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How does NZ rugby build a foreign fanbase?

How does NZ rugby build a foreign fanbase?

In the world of professional sports, there are arguably few teams that have earned themselves a reputation that is as formidable as the All Blacks have.

Not only is the New Zealand rugby team one of the most successful professional rugby teams to ever set foot on a rugby pitch, they are also one of the most dominant sports teams ever.

This has earned New Zealand rugby a formidable, if not intimidating, reputation both at home and abroad.

For the relatively small island nation of New Zealand, this has had a massive impact on their standing abroad. Despite having a population of around five million, New Zealand is one of the most popular travel destinations.

In this regard, the New Zealand rugby brand transcends sports alone and has become part of the very fabric of what it means to be a New Zealander.

Commercialisation of rugby and the growth of the All Blacks brand

The emergence of the All Blacks brand as one of the most powerful in professional sports has occurred in tandem with the commercialisation of rugby as a whole. This occurred a little under three decades ago when corporate interests, sponsorship and licensing deals helped to elevate rugby from being essentially a high-level amateur game to a global professional sport.

New Zealand reaped the benefits of this transition as they had long since had a system in place for funnelling young talent into the senior playing leagues. When combined with decades of high-level coaching and talent development experience, this helped the All Blacks to become a formidable force.

This was followed by a series of sponsorship deals which funnelled financial resources into New Zealand rugby. Adidas became the primary sponsor of the All Blacks for over two decades, with the insurance giant AIG coming on board as a sponsor in 2012.

New Zealand abroad

Also contributing to this growth was New Zealand rugby making the decision to play games overseas.

This occurred in 2017 in Japan, when the All Blacks faced off against their historic rivals, Australia. Perhaps most notably, New Zealand played Ireland in Chicago in 2016 when the brave Irish put in a heroic performance and only narrowly lost out to them after dominating them in the first half.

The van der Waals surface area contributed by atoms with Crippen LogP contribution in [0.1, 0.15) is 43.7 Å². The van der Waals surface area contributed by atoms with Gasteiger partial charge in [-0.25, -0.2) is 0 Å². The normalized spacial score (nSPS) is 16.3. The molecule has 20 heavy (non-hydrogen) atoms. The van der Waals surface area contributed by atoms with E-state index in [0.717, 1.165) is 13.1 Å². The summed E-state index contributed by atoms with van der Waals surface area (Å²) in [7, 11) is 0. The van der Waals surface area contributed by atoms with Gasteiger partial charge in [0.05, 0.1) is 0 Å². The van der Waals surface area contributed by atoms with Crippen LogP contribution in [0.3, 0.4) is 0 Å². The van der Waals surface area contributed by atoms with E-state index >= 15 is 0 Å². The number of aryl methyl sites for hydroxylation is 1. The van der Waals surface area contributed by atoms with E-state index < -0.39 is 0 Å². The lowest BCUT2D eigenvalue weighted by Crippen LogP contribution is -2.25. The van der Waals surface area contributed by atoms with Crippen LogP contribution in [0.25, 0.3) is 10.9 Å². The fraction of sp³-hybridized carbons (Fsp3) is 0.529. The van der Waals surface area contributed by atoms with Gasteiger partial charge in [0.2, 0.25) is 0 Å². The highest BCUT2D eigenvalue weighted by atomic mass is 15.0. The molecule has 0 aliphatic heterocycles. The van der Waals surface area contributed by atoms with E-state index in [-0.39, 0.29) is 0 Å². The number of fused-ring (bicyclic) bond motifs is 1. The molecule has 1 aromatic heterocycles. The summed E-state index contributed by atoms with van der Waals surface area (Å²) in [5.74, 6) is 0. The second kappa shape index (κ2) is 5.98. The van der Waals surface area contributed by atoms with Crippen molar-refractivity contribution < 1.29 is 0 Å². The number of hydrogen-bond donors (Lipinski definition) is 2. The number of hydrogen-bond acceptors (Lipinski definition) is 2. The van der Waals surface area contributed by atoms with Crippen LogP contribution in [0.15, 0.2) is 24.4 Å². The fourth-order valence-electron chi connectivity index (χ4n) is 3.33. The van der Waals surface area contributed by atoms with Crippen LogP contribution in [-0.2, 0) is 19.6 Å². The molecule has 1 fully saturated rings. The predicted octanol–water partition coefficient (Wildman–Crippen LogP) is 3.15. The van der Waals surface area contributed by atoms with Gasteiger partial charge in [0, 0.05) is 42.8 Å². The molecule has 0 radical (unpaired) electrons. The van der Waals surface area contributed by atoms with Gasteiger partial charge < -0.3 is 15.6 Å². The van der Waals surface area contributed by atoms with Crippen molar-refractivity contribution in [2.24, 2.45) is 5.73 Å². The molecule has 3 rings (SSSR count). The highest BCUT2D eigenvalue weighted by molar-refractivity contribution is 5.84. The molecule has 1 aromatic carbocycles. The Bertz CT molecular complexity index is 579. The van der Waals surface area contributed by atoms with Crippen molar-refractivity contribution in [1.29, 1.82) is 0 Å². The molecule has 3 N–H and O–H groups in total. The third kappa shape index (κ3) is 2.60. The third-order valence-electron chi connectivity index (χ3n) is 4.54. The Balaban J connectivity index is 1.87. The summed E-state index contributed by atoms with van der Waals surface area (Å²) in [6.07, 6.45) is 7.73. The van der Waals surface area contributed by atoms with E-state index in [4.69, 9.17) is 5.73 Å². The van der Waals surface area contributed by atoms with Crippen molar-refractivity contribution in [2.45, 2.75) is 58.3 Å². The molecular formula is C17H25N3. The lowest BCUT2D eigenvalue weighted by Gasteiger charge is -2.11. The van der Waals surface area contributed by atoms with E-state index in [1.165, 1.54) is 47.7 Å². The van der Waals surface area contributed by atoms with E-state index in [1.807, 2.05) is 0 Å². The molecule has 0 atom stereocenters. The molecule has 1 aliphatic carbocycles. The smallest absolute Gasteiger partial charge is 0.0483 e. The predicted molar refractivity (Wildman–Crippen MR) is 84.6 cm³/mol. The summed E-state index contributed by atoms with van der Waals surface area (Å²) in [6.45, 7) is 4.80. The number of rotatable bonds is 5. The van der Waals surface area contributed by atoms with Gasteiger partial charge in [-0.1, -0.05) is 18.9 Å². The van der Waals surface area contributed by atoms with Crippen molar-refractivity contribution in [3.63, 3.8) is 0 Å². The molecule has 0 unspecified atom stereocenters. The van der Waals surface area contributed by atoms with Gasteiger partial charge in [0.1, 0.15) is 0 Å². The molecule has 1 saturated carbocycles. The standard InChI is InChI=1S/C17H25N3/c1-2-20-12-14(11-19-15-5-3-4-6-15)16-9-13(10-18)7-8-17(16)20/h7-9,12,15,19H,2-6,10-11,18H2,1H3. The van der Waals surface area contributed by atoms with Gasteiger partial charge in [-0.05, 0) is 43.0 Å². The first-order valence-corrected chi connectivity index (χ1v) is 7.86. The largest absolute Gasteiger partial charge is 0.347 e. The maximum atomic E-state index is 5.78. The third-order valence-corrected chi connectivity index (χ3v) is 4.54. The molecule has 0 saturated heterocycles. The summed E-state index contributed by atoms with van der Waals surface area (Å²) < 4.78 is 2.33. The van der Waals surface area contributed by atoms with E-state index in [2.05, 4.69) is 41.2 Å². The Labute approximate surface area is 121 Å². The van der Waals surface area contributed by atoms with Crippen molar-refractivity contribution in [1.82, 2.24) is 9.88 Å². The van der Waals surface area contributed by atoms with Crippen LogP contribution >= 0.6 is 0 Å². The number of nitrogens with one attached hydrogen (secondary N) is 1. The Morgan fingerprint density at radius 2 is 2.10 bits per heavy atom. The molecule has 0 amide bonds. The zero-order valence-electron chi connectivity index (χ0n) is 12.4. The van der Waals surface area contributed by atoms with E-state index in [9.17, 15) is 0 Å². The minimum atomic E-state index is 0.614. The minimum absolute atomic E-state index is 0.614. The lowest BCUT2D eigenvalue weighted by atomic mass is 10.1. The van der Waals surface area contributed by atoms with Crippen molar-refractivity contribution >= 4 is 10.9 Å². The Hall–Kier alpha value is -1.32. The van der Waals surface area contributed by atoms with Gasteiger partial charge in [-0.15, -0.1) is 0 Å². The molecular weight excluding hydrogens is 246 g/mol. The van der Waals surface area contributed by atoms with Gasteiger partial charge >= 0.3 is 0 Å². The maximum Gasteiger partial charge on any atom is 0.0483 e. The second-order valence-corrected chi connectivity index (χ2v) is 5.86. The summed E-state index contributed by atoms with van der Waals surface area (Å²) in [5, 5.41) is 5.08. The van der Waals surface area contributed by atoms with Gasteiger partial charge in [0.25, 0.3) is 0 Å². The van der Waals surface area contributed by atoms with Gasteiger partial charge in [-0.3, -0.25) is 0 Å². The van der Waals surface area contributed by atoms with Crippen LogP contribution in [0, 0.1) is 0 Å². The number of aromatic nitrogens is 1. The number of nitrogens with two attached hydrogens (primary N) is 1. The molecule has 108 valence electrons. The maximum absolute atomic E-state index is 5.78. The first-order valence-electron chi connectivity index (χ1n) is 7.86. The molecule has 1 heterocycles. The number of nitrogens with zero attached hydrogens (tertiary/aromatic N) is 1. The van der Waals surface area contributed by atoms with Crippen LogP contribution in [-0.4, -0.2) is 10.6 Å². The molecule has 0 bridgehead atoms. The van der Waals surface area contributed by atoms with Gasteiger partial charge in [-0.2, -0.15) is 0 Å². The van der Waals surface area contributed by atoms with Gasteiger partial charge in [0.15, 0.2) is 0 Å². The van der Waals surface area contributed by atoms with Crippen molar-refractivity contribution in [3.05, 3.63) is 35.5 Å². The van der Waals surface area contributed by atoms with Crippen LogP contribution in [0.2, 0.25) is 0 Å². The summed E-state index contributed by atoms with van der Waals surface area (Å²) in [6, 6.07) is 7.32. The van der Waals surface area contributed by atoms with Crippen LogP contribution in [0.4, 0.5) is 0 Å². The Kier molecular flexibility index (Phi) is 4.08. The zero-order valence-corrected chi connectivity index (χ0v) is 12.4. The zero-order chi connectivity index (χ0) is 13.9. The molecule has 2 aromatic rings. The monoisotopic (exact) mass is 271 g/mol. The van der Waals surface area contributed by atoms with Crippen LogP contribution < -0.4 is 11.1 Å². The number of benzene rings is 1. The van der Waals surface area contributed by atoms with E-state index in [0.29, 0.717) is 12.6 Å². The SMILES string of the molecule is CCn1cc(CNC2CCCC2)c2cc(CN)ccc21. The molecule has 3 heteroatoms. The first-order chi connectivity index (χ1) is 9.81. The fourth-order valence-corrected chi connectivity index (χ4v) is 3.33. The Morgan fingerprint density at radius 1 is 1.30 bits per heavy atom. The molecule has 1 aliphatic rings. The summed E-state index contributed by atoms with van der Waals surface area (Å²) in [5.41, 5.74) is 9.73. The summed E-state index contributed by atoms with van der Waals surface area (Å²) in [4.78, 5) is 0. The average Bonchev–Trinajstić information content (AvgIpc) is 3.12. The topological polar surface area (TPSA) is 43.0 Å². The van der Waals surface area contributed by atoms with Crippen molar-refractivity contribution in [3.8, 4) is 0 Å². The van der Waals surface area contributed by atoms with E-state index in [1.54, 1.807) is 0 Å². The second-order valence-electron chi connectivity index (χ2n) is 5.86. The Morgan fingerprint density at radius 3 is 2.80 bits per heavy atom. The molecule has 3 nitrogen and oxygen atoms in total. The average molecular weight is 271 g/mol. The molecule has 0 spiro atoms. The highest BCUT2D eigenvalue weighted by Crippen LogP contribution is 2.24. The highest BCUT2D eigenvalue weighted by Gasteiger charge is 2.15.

These historic performances undoubtedly helped to raise the profile New Zealand rugby abroad, with Japan and America both being key overseas markets for the All Blacks.

However, despite this, New Zealand has never fully capitalised on the potential the brand holds abroad in terms of its ability to build a foreign fanbase.

As evidence of this, when compared to the highest paid athlete in the NFL, even the most successful New Zealand rugby stars earn only a fraction of what American football players do. This is particularly curious given that professional rugby has a much bigger demographic impact than American football does.

Rugby is played in 123 countries, has 10 million players worldwide, and an estimated fanbase of 405 million. This is compared to American football which has roughly 2 million players, a fanbase of 400 million and a geographic spread of just 80 countries.

With this in mind, however, how might New Zealand and world rugby more generally build a foreign fanbase?

Major League Rugby

One way the profile of rugby might be improved in certain key markets, such as America, is through the development of regional leagues.

Although rugby has long since been played across the US — particularly in colleges and universities on the East Coast — it has never had a professional league.

This has held American rugby back on the international stage, given the lack of an outlet in which to develop local professional talent.

It is with this need in mind that Major League Rugby (MLR) was launched in 2017. MLR had its inaugural season in 2013 and it now represents a league of 13 professional teams, with 12 in the US and one in Canada.

Although growth of the league has been modest so far, it has helped to build a solid American fanbase. Whether or not this will help New Zealand rugby in the long term, however, remains to be seen.

Commercialisation of the All Blacks brand

Another avenue that can help build New Zealand rugby is markedly more commercial in nature.

Recently, the US private equity giant Silver Lake has agreed to invest in the organisation behind the All Blacks team, with the deal finally getting greenlighted after months of negotiations and debate. This will see Silver Lake invest $133.6m into the team for an initial 8.58% stake.

Although many of the details remain under wraps, as well as Silver Lake’s long-term plans for the deal, it nevertheless holds the potential to help grow their profile abroad as well as their fan base.

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